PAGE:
One look at the bloodstained, battered monk with his gun was enough to set people scrambling to obey. There was nothing boyish about him now. Not any more.
Sanzo wanted a cigarette. Or ten. Or a stiff drink. The inn's customers were babbling again as they milled about, trying to make sense of the chaos.
They did give him wide berth as he strode to the bar and appropriated a half-full bottle of whiskey.
All he wanted was a quiet corner to recover some desperately needed hours of sleep, but that was wishful thinking. He made do with a deep gulp of the whiskey and went to hunt for his belongings. They were where the old woman said they'd be--someone had rifled through them, but everything was in order and he had no quarrels with dead men.
The sooner he got out of this place, the be--
"Er . . ."
He glared at the kitchen maid who had dared to pluck at his sleeve as he brushed past.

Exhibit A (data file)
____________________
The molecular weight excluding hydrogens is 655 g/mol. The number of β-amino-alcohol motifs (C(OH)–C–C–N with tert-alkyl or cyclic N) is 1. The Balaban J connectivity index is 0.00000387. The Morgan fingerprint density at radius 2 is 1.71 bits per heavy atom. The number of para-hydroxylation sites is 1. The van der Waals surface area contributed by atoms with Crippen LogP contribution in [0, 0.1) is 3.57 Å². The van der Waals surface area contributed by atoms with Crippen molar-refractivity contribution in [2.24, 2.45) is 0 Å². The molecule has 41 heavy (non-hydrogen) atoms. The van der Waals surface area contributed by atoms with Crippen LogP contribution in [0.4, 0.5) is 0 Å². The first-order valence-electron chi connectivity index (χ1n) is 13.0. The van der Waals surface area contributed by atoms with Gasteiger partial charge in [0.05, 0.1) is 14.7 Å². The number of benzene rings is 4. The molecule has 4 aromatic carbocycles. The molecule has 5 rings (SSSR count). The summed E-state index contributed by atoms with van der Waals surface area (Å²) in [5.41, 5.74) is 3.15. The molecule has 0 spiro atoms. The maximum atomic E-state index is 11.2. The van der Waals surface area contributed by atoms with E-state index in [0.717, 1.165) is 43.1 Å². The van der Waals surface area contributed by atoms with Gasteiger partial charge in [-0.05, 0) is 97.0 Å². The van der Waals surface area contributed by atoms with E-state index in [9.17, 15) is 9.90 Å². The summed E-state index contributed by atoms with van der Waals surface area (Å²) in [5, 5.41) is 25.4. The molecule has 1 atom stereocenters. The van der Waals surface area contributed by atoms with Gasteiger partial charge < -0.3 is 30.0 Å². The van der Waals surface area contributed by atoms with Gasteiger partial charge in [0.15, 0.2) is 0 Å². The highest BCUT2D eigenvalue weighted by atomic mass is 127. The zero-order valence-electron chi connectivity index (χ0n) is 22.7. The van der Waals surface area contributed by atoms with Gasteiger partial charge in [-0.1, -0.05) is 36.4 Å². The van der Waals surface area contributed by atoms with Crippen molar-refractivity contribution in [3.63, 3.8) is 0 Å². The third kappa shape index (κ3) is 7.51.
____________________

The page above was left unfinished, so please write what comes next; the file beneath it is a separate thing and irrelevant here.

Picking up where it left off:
"Excuse me . . . sir, what are we to do now?"
"How the hell would I know?"
"But if you've called the authorities . . . ah, sir--someone has to explain all this . . ." She cringed back, wary of a blow or worse.
There were other expectant faces in the room. Other people looking at him. Possibly other people coming along in a while who would want to know about the two dozen or so dead bodies outside. And there was that old woman, still out of it but relatively unharmed . . .
There were no expletives that could sufficiently express his ire at the moment.
"All right," he snarled and gestured in disgust at the bloodstains on clothes and skin. There were probably bits of the late Shibun somewhere in that mess too. "But find me someplace to change!"
The kitchen maid ushered him to the small room adjoining the kitchens that served both as a storeroom and servants' quarters and left him alone very quickly.